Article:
The First Year of the Tweeter in Chief

Analyzing the social media reaction to Trump’s first year in office

On Nov. 8, 2016, the earth shook.’Twas the day Donald Trump was elected President of the United Status. Some people rejoiced, waving their “Make America Great Again” hats in the air, gleeful about having a president who rejects “political correctness.” Others protested, angered at the prospect of four years of policies that hurt the planet, the working class, people of color, immigrants, and women.

The conversation on social media reveals how people reacted to Trump as he struggled to find his way through the first year of his presidency. From cryptic tweets like “covfefe” to withdrawing from the Paris Climate Accord, the Trump presidency provides plenty of topics to discuss. We identified the following:

  • Top moments that triggered discussion
  • How discussion topics about Trump changed over time
  • Top hashtags people used to discuss Trump

Top Trump moments

The day after Trump was elected president generated 5 million posts, the highest number of posts in his one-year reign. The next spike in discussion volume came on Jan. 20: his inauguration generated 1.5 million posts.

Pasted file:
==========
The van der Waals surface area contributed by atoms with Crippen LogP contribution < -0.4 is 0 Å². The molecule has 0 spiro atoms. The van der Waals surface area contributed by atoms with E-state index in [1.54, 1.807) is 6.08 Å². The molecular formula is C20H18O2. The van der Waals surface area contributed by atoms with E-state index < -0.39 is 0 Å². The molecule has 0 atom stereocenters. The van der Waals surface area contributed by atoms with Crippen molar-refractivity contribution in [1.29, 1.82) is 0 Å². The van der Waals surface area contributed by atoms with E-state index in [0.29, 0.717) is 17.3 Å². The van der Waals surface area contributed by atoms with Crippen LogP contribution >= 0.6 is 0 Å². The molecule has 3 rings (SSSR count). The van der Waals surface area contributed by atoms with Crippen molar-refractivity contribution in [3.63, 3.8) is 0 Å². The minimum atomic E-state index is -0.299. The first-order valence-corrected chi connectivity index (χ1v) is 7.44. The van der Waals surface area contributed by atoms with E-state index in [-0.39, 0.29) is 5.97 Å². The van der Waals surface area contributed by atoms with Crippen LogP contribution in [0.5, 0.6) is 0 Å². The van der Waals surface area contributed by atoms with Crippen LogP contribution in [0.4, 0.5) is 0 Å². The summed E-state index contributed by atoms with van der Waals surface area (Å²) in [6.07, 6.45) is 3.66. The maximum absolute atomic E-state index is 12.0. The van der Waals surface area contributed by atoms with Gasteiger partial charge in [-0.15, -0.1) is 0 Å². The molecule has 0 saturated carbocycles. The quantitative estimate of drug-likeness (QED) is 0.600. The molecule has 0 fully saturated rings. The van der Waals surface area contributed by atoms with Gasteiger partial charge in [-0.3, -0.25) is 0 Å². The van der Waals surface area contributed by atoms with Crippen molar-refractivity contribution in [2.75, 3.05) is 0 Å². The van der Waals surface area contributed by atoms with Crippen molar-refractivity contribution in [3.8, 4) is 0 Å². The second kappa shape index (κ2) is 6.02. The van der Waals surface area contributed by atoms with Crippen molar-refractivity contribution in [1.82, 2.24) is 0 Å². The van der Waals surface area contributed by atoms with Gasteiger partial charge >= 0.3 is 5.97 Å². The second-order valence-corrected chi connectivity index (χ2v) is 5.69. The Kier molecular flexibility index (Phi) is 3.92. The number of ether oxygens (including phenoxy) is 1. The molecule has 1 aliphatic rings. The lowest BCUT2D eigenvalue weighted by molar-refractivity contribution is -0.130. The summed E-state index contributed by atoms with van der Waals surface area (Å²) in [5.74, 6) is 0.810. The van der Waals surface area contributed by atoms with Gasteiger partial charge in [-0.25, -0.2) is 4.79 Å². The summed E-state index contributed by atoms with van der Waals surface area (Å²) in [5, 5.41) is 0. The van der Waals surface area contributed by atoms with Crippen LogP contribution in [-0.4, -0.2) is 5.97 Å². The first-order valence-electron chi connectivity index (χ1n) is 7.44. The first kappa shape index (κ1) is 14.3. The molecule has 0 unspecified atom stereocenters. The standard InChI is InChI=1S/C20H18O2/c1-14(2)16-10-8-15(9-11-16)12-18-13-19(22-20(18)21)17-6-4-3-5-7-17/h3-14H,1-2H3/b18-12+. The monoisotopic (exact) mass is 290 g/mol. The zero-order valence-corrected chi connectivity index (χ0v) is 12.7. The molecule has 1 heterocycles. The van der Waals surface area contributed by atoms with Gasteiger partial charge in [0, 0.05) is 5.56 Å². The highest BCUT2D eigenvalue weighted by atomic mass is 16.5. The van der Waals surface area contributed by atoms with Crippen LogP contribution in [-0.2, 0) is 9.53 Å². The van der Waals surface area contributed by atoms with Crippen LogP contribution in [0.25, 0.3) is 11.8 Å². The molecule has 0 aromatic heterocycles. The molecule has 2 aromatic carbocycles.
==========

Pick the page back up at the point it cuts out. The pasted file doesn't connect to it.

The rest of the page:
On May 9, Trump’s firing of James Comey generated 626k posts. When Trump announced a transgender military ban on Jul. 26, conversation reached 1.7 million posts. About a month later, white supremacists held a rally in Charlottesville, Virginia. Trump’s pinning the violence on “both sides” triggered fury from people. 1.5 million posts were generated that day. If there’s anything Trump obsesses over more than ratings, it is the NFL. So when football players “took a knee” to protest police brutality, a blustering Trump tweeted that they should stand for the National Anthem.

Word cloud

 

Top hashtags

When it comes to the top hashtags associated with Trump, #MAGA ranks first. Frequently used by Trump and his supporters, #MAGA is also emblazoned on baseball caps, and other swag. Throughout his campaign and during his presidency, Trump frequently accused news organizations that did not publish flattering material as “fake news.” This attitude was adopted by his press secretaries Sean Spicer and Sarah Huckabee Sanders, Republican pundits like Tomi Lahren, and his supporters. Though Trump’s supporters have adopted #MAGA and #FakeNews as their rallying cries, Trump protesters have adopted #ImpeachTrump, #resist, #NotMyPresident, and #TheResistance.

Conclusion

Trump’s presidency has been a whirlwind of madness and it’s only the first year. Looking at social media data tells the story of how people are reacting to his reign.

For most coverage of what’s happening today, visit our current events column—The Crimson Post.

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